Prospects Dim for Religious Insult Accused
By The Irrawaddy 13 January 2015
RANGOON — Hopes for the exoneration of three men on trial for insulting Buddhism appear to be fading, after a court refused on Monday to accept a defense submission and the mother of one of the defendants expressed her lack of confidence in her son’s counsel.
V Gastro Bar owner Tun Thurein, general manager and New Zealand national Philip Blackwood, and bar manager Htut Ko Ko Lwin were apprehended on Dec. 10 after their business distributed a promotional flyer on social media depicting an image of Buddha wearing headphones. Under sections of the Penal Code relating to causing religious offence, as well as a separate charge for operating the V Gastro Bar after authorized hours, the defendants face up to four years in prison if convicted.
In the Bahan Township court on Monday, Blackwood’s counsel Mya Thwe attempted in vain to draw a parallel between the commercial sale of Buddhist images and the V Gastro case, an argument ultimately rejected by the court.
“I tried to point out that there are people who are selling pictures of Buddha, pagodas, and Jesus on streets across the country, including in Rangoon,” Mya Thwe told reporters outside the courthouse. “Those photos are not consecrated and therefore those who sell them on streets are not guilty [of insulting religion]. The Buddha Image on Facebook is also not consecrated. But the court did not accept it.”
Meanwhile, on Tuesday the mother of Htut Ko Ko Lwin told The Irrawaddy that she did not believe that her son’s lack of involvement in the affair had been adequately conveyed to the court by his defense team.
Aye Than Than Htoo, who has lived abroad for 25 years, said that her son had been living in Singapore and Japan for the last two decades and returned to Burma in April 2014 against her advice. Htut Ko Ko Lwin had only been working at V Gastro Bar for one week before he was detained and charged alongside Blackwood and Tun Thurein, and his mother said that the defense seemed inadequately briefed on the nature of his employment at the bar.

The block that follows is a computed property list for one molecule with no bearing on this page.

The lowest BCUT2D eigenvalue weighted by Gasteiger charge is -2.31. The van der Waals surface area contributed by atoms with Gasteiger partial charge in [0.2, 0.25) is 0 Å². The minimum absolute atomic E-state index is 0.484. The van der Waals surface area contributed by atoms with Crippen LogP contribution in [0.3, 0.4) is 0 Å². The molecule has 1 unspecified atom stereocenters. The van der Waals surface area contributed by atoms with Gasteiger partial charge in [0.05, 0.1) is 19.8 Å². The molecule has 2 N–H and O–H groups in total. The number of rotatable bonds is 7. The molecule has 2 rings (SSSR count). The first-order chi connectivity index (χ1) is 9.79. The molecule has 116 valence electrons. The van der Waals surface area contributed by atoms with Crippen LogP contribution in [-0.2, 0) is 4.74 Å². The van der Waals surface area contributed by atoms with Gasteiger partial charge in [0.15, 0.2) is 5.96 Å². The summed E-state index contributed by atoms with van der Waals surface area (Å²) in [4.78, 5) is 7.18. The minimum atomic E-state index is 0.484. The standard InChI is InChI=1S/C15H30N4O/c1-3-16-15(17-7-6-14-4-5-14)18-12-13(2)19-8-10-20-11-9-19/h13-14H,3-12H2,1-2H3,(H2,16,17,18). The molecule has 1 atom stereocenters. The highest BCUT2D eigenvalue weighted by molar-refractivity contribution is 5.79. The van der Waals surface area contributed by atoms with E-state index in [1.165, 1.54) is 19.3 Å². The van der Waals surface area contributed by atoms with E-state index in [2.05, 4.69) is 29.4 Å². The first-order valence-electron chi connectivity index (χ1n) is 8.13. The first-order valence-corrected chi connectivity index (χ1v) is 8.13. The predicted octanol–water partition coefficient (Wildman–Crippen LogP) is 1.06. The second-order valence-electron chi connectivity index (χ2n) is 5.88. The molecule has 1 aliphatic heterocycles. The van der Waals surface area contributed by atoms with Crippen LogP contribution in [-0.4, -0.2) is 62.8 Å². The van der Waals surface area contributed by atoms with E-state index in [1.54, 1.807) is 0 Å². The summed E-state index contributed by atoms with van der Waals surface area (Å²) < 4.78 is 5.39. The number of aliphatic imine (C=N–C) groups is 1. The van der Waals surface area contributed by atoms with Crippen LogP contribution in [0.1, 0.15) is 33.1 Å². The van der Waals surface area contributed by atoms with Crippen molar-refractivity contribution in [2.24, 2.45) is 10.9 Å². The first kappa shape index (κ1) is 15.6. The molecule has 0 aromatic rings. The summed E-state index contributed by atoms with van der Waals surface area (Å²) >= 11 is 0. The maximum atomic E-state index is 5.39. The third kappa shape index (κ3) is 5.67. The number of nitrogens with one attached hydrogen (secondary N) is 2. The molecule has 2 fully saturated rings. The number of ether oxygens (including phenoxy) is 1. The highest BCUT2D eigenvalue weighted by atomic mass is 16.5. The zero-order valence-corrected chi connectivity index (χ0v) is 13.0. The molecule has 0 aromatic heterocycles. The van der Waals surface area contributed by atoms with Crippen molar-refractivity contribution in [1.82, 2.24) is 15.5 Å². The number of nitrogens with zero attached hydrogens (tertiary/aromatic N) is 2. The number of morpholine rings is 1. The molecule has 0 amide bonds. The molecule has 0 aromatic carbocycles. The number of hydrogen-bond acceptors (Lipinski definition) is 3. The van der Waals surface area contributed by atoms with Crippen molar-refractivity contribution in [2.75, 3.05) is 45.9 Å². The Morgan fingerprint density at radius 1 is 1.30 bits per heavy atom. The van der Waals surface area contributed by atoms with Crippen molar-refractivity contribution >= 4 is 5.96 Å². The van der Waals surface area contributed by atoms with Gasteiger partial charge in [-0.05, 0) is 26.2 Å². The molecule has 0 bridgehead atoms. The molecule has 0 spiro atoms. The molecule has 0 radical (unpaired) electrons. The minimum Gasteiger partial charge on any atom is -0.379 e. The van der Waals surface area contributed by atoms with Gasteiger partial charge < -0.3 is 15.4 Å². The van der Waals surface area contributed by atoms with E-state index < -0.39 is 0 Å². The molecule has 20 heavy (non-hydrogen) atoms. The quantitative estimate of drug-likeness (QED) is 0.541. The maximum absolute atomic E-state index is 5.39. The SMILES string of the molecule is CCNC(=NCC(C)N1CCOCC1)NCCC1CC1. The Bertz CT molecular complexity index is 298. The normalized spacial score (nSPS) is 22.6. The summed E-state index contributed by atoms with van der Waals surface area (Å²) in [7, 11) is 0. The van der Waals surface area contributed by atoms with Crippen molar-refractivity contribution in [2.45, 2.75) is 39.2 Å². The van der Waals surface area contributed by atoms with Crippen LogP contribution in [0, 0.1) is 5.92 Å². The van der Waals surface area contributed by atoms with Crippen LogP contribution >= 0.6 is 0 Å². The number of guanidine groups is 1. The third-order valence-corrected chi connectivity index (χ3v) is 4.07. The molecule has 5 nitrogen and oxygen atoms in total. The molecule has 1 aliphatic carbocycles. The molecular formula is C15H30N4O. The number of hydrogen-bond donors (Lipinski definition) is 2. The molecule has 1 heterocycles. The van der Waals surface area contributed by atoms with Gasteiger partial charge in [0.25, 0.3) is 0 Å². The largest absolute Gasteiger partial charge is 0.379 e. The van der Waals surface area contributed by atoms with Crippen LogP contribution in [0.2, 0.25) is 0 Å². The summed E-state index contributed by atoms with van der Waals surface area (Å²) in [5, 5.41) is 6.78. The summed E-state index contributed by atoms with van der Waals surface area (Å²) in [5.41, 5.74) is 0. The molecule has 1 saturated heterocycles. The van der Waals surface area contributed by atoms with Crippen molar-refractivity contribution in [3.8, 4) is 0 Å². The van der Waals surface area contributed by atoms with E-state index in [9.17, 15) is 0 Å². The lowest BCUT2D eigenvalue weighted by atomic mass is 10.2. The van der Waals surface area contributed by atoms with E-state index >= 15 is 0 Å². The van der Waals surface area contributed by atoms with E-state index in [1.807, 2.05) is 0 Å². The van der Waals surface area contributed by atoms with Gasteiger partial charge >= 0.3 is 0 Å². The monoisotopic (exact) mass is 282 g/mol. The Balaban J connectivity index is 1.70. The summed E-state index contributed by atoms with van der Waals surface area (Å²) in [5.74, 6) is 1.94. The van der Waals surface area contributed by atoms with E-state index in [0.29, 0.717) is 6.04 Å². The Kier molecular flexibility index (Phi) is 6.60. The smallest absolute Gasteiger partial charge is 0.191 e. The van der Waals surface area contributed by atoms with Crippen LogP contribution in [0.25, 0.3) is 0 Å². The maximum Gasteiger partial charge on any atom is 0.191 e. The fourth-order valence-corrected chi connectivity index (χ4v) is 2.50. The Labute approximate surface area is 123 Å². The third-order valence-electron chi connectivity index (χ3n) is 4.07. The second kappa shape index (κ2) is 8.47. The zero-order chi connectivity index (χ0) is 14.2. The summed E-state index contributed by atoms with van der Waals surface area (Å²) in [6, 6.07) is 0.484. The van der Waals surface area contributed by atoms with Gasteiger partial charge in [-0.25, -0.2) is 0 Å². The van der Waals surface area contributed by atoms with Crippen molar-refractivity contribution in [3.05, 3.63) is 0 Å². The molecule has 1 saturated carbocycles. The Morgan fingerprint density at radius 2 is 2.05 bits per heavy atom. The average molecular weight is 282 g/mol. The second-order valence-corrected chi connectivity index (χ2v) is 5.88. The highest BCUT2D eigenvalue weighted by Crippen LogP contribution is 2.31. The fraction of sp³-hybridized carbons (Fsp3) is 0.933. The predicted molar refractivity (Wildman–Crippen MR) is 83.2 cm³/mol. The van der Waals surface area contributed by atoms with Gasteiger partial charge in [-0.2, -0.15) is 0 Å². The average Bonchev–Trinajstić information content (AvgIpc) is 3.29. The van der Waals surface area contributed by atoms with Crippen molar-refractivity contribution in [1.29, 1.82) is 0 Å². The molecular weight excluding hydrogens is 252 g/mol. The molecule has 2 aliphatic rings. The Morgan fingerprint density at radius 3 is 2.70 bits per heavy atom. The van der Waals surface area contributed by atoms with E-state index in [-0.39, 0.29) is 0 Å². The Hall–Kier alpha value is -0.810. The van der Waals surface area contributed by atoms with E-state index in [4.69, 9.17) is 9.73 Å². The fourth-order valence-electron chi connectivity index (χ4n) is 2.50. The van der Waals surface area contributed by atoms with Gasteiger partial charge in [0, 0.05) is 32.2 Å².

“When the plaintiff witnesses stood to give evidence, the defense lawyers were weak in their questioning. For example, they had to ask the witness whether they knew my son was employed on probation,” she said. “Did they not know that my son was lower in position than Philip? They had to ask to find out. My son couldn’t have known what Philip had done.”
The Irrawaddy spoke briefly with Blackwood on Monday as he was escorted from an Insein Prison van into the Bahan courthouse. Looking healthy and relaxed, he said he felt well and was adjusting to life in confinement, and was enjoying the opportunity to read and spend time in the sun.
A long-time associate of Blackwood, South African national Tim Buma, also appeared in court to testify on behalf of the accused’s character, stating that the defendant was a person of gentle character who had founded the Yangon Dragons Rugby Club and mixed well in the local community.
Outside the courtroom, Buma said that Blackwood and his wife had returned to New Zealand recently for the birth of their child, and both at wanted to return to Burma at the earliest possible time as they loved their life in the country.
The trial resumes at 10am on Jan. 22, with witnesses for defendants Tun Thurein and Htut Ko Ko Lwin to be heard before a presentation of final arguments.
Steve Tickner, Sean Gleeson and Nobel Zaw contributed to this report.